• Children infrequently get the severe symptoms that are more common in adults.
    • Scientists and doctors are focusing on getting vaccines to those who need it most first…but vaccines for kids are coming!
  • Continue to validate disappointments.
  • Kids may be missing exciting milestones with friends, achievements (sports championships, competitions, recitals), birthday celebrations – try to find ways to get as close to these experiences as possible while balancing safety.

Validate child worries about their own safety (because they haven’t gotten the vaccine)

  • Create open communication. Families should discuss any changes they are making to their family precaution plan now that most of the (more vulnerable) family members are vaccinated:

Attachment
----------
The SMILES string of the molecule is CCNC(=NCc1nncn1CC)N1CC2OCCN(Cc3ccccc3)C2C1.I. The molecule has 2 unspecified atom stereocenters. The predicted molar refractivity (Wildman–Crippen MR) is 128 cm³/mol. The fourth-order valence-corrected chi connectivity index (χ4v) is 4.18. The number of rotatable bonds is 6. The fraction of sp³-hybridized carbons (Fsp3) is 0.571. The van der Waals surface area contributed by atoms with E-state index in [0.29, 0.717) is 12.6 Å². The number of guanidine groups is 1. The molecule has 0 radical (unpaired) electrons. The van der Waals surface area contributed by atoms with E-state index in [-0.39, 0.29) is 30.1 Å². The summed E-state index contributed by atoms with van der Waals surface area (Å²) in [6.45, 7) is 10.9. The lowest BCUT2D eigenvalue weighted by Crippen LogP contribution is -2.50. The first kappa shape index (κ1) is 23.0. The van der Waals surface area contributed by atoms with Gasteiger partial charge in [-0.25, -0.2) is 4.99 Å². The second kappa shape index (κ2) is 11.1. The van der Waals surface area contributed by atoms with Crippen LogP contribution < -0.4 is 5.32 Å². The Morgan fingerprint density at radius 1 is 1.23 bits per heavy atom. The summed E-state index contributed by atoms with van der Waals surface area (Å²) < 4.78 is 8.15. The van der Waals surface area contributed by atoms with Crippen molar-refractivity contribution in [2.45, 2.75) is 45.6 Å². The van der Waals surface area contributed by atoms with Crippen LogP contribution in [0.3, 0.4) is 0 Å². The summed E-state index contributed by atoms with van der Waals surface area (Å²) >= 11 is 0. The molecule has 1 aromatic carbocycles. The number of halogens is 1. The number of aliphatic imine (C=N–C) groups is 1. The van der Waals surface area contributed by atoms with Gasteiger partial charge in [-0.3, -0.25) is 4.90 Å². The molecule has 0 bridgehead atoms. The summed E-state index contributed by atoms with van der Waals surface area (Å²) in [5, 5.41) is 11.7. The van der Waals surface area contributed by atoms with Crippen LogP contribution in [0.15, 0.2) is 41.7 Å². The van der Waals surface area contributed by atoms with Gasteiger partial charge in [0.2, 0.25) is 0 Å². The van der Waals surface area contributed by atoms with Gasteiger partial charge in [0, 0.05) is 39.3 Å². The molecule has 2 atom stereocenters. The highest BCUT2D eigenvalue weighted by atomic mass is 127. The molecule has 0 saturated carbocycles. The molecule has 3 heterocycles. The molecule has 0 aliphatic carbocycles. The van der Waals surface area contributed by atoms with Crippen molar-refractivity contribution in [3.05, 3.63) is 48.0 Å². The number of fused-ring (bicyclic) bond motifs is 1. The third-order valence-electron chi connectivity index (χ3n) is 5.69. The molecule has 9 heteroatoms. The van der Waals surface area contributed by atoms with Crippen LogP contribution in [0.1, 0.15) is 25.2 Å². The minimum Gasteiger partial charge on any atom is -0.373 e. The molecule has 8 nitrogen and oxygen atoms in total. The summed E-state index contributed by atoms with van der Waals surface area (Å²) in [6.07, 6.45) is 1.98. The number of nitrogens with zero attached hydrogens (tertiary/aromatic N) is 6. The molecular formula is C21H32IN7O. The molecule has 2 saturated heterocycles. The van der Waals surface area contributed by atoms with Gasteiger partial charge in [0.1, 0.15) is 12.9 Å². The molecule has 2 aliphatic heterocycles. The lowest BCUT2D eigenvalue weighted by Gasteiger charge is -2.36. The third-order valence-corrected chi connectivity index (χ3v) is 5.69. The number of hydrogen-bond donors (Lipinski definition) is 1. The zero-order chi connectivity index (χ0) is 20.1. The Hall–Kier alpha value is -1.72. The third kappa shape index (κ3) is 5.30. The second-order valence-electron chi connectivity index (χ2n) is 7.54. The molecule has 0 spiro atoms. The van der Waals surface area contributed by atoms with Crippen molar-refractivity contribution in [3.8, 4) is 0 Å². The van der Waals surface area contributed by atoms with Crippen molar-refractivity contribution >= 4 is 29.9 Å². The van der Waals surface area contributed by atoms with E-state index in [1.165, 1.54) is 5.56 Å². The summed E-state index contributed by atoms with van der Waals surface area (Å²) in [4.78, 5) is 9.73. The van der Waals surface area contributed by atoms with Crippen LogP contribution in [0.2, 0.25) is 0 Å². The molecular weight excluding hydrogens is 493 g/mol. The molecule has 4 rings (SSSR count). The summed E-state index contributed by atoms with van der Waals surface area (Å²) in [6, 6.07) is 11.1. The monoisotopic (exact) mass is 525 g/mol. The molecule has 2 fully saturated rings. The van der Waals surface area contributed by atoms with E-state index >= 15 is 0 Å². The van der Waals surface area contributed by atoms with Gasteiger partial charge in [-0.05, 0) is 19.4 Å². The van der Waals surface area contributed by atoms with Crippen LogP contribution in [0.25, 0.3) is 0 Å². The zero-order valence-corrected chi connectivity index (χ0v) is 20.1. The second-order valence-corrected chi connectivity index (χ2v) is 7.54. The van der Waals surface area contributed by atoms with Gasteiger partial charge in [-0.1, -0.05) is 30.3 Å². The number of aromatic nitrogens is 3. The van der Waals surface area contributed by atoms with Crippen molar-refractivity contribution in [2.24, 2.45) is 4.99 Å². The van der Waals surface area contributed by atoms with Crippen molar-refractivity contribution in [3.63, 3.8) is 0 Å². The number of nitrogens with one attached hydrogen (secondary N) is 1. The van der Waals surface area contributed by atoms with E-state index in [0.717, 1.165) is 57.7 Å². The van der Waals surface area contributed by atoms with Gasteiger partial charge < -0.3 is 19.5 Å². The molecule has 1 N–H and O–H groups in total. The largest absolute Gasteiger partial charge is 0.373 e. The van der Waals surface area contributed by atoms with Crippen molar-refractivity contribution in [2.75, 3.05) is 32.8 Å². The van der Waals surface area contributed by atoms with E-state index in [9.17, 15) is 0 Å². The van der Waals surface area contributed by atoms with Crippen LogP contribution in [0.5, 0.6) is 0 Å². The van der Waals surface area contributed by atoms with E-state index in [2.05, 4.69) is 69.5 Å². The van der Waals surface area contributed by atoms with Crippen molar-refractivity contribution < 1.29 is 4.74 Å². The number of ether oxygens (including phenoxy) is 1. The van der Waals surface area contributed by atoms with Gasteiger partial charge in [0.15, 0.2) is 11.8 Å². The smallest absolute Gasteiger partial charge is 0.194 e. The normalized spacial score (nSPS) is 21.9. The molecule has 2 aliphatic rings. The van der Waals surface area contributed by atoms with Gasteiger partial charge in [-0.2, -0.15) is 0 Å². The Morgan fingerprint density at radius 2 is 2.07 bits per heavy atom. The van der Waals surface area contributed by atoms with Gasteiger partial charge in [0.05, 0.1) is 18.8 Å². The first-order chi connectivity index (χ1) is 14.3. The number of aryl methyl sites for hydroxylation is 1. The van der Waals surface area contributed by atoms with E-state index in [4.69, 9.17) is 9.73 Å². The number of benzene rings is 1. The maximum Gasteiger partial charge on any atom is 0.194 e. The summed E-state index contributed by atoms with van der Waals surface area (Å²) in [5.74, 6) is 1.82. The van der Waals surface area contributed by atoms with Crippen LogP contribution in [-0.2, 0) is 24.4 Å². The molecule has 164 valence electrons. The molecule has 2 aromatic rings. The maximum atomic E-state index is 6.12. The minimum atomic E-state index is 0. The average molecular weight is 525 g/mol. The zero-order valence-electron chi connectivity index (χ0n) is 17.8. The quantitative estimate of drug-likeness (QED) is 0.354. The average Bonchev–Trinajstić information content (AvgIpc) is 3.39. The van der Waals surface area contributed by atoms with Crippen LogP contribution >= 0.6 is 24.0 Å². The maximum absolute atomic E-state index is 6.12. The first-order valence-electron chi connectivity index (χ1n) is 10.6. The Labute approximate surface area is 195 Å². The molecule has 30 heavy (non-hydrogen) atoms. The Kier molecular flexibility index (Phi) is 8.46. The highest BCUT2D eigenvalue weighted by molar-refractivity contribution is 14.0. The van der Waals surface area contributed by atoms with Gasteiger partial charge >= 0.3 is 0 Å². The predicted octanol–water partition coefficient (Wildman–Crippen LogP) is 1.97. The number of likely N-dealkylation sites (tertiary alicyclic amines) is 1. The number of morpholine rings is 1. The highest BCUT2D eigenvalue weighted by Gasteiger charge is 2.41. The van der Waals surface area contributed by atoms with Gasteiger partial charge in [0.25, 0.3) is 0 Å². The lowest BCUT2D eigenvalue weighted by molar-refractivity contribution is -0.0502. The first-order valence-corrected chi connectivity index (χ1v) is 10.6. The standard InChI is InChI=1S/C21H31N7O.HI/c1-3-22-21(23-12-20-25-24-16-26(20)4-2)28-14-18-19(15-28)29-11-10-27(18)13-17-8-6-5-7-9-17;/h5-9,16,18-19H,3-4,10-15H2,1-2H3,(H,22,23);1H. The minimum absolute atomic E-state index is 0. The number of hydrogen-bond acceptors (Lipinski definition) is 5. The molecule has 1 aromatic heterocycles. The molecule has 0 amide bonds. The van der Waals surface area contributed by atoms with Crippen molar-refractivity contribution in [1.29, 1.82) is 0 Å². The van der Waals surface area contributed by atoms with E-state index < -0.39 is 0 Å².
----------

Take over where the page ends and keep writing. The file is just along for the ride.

• Be sure to review with the unvaccinated child your family’s continued precautions to keep them safe.
    • Also remind children that the members of your family that were most at risk of getting very sick are now protected, and that adults being vaccinated also means that kids will not spread COVID to their parents or vice-versa.
    • Reassure children that you are not forgetting about them and that your family is considering risks to that child (including risk of COVID and also psycho-social risks associated with prolonged isolation) as you make your plans.
    • Discuss any changes that you/vaccinated adults and that children will make and discuss how/why you believe this plan will keep everyone safe. For example, parents may choose to go to visit another vaccinated friend. Discuss how coming home to their child after this visit is still safe – vaccines help to reduce spread of the virus.